These were the first two prototypes. 

Note to self: put something in the picture for scale...

Once he worked out the kinks, he printed them in a perfectly colored filament. 

Like I said - ridiculous!

And just like that, another door project is done! 

I have one last door to make, and it's the one I've been most looking forward to building. 

Stay tuned!

Saturday, June 24, 2023

My latest WIP....

 If you scroll down a bit, you'll see a really cool project that I worked on a few months ago. It was for a miniature mailbox, to display some brass mail slots.

That same wonderful customer of mine has challenged me to display her door knocker collection, and the first thing I thought of was making miniature pre-hung doors, to display each door knocker. I searched online for some interesting doors, and printed off a few of them, letting my client decide which ones she liked.

I started with a fairly simple one, it was going to be a rectangular shaped, arched panel door. A couple of details we added to it with some storage, and possibly a shadowbox within.

Making the frame and the jam was easy,

 but it just needed something. 

So I added some crown molding to give it a little pizzazz.

My buddy Rick had a laser large enough to add some brick detail to the sides, so we lasered some brick artwork (to scale!)

and I milk painted them red, to match traditional brick colors.

I ended up not really liking the red color with the mahogany tones of the wood. 

so I ended up enlisting another friend to help me "age" the facade of the door. 

Pieces like this are always a work in progress, better known as WIP. It feels like my shop is full of those!

Kris B is amazing; she used a variety of materials to get the aged, stucco-like effect on the piece. 

The addition of some dentil molding made all the difference. 

This piece gets hung on the wall via a French cleat.

Wait'll you see the next door I'm working on, I have clearly jumped down a rabbit hole....

Monday, June 19, 2023

The value of stepping away from something for a while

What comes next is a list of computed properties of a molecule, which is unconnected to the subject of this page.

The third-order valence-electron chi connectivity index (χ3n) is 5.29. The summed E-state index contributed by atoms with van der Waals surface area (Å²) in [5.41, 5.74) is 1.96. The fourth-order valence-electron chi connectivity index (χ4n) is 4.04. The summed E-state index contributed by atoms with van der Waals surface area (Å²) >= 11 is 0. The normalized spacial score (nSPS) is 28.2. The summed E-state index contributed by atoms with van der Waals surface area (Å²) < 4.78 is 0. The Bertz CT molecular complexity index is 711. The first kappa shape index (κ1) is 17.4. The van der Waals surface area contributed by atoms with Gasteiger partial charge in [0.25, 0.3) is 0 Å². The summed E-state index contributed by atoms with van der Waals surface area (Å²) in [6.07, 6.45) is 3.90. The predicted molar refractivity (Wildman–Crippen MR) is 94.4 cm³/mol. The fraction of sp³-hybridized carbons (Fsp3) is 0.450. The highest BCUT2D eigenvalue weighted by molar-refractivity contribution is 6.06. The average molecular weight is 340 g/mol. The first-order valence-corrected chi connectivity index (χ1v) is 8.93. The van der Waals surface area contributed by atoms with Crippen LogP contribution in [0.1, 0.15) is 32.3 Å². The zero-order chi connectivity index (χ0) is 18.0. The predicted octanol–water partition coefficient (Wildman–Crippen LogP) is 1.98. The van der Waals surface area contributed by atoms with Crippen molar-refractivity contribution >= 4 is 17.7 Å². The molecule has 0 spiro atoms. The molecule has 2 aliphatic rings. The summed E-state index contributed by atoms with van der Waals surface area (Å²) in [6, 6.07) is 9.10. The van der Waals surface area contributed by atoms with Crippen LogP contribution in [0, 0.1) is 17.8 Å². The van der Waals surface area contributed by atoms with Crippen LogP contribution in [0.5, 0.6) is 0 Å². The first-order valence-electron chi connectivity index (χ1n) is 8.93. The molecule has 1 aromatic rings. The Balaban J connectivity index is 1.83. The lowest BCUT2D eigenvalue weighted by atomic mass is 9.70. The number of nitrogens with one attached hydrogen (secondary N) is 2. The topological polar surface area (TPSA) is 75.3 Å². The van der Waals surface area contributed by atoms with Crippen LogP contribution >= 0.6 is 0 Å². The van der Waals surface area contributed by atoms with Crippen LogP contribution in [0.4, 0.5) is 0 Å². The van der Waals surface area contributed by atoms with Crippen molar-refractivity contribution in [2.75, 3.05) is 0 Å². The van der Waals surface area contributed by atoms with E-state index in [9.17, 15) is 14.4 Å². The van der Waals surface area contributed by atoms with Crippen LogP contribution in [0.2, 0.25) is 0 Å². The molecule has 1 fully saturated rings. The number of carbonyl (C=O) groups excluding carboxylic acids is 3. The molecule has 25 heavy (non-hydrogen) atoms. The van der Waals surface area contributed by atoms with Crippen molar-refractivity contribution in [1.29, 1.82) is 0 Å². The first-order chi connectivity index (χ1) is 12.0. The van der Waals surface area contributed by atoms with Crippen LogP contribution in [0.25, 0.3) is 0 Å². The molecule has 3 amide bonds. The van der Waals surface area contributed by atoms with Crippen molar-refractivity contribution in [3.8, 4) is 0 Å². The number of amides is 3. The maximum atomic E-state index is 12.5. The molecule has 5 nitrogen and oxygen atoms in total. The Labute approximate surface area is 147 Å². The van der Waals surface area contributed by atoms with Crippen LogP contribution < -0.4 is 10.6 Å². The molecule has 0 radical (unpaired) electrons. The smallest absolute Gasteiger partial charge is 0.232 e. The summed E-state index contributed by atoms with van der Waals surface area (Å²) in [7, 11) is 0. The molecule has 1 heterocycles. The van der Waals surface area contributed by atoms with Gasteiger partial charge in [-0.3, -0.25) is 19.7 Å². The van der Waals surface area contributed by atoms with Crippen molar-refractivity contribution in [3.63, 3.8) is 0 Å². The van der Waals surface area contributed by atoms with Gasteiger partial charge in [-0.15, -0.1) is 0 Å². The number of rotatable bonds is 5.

It's probably been 8 years since I worked with clay. I've missed it.

I'll be honest - I wouldn't call myself a good potter, but from time to time, I do come up with some decent pieces. 

I can't decide if I like tile making better, 

or using the wheel to throw pots.  I learned to throw in the early '90s, and even though I had a great instructor, I couldn't manage vessels much taller than 3 or 4 inches.  These little sake cups hold 2 or 3 ounces.

Fast forward - I've started throwing again, and this time around - it's like my muscle memory has kicked in. The pieces I'm throwing right now are so much better than I'd expected... bigger, better form, better wall thickness... you name it, it's all improved.  

Here's a new pot, next to two older, much smaller, cups. 

My newer bowls are spot on! 

And I even managed to throw a lidded vessel - something I don't think I've ever done! 

The lid developed an S-crack, probably due to my rusty throwing technique, but I'll still finish it, hoping that it won't blow up in the kiln. I figure a small crack in a lid won't matter too much. 

I even attempted a few plates - those have been really tough for me. For some reason - making plates were so much easier this time. I think there's a huge value to stepping away from something for a bit, and the going back to it. 

So here I go, jumping down the rabbit hole of clay again. It's going to be so much better this time around!